In his article, Actions, Attitudes, and the Obligation to Obey the Law," Noar Gur, seeks to explain the aspect of obligation or duty to obey the law. The primary objective of the article is to demonstrate the significance and relevance of a law-abiding attitude among citizens, rather than providing a conclusive answer to the query of whether one is obligated to abide by the law or not. The Queen Mary University of London law lecturer, whose main areas of research include jurisprudence and legal theory, rejects the possibility that the socially predominant attitude towards the law is a result of mere superstition or error that should be done away with, and tries to make a headway as he gears towards providing an alternative explanation of the aspect of following the law in relation to popular and scholarly views. Scholars and populists have given their opinions on the issue, but due to the limitation of the article's objective, Gur does not dwell on all these opinions.
Throughout the article, Noar Gur uses the terms duty and obligation towards the law interchangeably although scholars such as Rawls and Hart distinguish an obligation as a voluntary act as opposed to a duty which is distinguished as what one has to do irrespective of whether they like it or not (Gur 327). In the process of making a headway towards an alternative explanation, Gur argues that although no one is obligated to obey the law due to certain moral presuppositions, the subjects disposition to abide by the law is a reflection of the desire to maintain law and order. This is done in two major sections. In one, Gur evaluates the ethical implications of peoples actions and in the other, examines the ethical implications of peoples attitudes towards the law. Gurs main argument is that even without a universal moral obligation to comply with the law, it is valuable to be a law-abiding citizen; an attitude that results from the disposition to abide by the law.
According to Gur, one of the arguments supporting the obligation to abide by the law is the issue of necessity. Gur bases his argument on David Hume's who, in his essay Of the Original Contract,' argues that obedience to the law is derived from "the interests and necessities of society" (Gur 329). For the purposes of closely examining Humes argument, Gur unpacks it by providing three presuppositions. One is that citizens are obligated to involuntarily uphold the schemes that have the capacity to secure a tolerable life in the society. The second assumption of Humes view is that the supremacy of the law necessitates the securing of various essential goods which enable the members of the society to live socially acceptable lives. The third one is that if a citizen breaks the law, the ability and efforts of the government to fulfill its essential functions would be undermined. Considering the three premises, Gur observes that the necessity argument is limited to legal and political systems thus may not necessarily establish a universal obligation to abide by the law.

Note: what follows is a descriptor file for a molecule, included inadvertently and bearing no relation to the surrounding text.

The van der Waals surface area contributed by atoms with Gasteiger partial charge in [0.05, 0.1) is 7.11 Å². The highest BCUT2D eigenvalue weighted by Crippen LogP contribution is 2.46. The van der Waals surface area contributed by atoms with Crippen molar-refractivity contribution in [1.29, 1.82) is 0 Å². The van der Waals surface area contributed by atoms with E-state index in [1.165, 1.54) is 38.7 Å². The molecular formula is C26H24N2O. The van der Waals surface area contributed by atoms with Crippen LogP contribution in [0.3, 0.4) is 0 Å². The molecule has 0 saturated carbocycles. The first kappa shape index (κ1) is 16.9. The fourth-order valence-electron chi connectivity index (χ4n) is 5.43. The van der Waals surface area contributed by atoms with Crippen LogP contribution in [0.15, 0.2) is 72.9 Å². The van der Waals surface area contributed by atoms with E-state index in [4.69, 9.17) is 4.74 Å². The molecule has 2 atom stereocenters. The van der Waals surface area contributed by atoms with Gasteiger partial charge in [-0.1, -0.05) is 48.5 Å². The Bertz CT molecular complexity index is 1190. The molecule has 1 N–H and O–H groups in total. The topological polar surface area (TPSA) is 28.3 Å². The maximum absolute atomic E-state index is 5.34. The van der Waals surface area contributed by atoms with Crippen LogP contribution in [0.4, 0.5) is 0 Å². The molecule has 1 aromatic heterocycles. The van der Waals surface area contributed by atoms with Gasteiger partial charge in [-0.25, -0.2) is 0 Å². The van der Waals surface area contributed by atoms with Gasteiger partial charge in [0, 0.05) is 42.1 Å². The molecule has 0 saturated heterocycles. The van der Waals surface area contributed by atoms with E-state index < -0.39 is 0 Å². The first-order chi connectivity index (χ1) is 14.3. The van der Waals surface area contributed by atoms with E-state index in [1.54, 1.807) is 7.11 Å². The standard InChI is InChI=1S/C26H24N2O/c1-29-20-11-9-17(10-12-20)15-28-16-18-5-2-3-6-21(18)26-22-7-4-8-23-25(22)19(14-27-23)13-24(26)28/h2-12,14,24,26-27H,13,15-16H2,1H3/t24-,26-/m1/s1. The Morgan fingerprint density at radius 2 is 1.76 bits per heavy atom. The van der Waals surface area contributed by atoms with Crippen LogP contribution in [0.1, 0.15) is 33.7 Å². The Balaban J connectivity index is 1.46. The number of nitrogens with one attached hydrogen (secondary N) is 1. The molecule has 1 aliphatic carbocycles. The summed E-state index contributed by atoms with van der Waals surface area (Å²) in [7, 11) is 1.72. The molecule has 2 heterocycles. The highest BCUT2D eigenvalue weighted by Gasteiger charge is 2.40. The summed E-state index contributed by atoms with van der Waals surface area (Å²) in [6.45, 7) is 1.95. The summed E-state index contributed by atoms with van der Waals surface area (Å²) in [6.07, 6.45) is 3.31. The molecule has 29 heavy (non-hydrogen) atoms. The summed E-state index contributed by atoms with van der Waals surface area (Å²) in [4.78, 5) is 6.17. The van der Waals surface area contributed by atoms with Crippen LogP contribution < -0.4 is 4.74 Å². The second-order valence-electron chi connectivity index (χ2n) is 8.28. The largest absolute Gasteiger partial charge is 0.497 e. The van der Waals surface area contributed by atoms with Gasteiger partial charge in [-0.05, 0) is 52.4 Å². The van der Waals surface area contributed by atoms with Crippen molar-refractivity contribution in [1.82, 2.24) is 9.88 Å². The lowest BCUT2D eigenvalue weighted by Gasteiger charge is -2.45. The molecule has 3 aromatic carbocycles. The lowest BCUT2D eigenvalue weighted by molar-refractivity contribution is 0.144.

In relation to necessity, there is an argument in support of obligation to obey the law based on the integration of fairness. This argument is dependent on the postulation that to attain and protect essential goods in the society, it is necessary to have a functional government. The problem with this assumption is that it does not assume that an ordinary citizen can violate the law thus undermining the ability of the government to provide and protect these goods. Gur observes that although the scope of the obligation to obey the law can only be widened by an integration of fairness and necessity, the argument risks overgeneralization. An individual may deliberately undermine the law. Therefore, Gur rejects the aspect of fairness as one that cannot adequately establish an overall obligation to the obedience of the law since it does not apply to all situations.
Since the necessity and fairness integrated fail to establish a universal obligation to abide by the law, Gur explores the idea of attitude. According to Gur, an individuals actions in various situations are influenced by that persons attitude. Whenever a person faces legal requirements, their attitude towards normative practices, including the law, is what influences the way they will act (Gur 337). Gur uses the example of a lone driver who fails to stop at red traffic lights. He argues that it is the attitude of such a person towards the law that makes him fail to stop. He is all alone thus does not see the need to stop. According to Gur, many people seek to gratify their immediate needs regardless of whether they are breaking the law or not due to their attitudes towards the same law. Such people do not consider obeying the law as one of their obligations. Gur concludes his article by asserting that coercive enforcement measures are not enough for the efficacy of a legal system. The power of practical normative attitude towards the law is equally imperative and should not be underestimated since it determines situational biases in decision-making. However, Gur does not provide a definite answer as to whether there is a moral obligation to obeying the law. He only lays a foundation for further inquiry into whether the aspect of attitude influences the decision made by a citizen to feel obligated to obey the law.
Gur, Noam. "Actions, attitudes, and the obligation to obey the law." Journal of Political Philosophy 21.3 (2013): 326-346.
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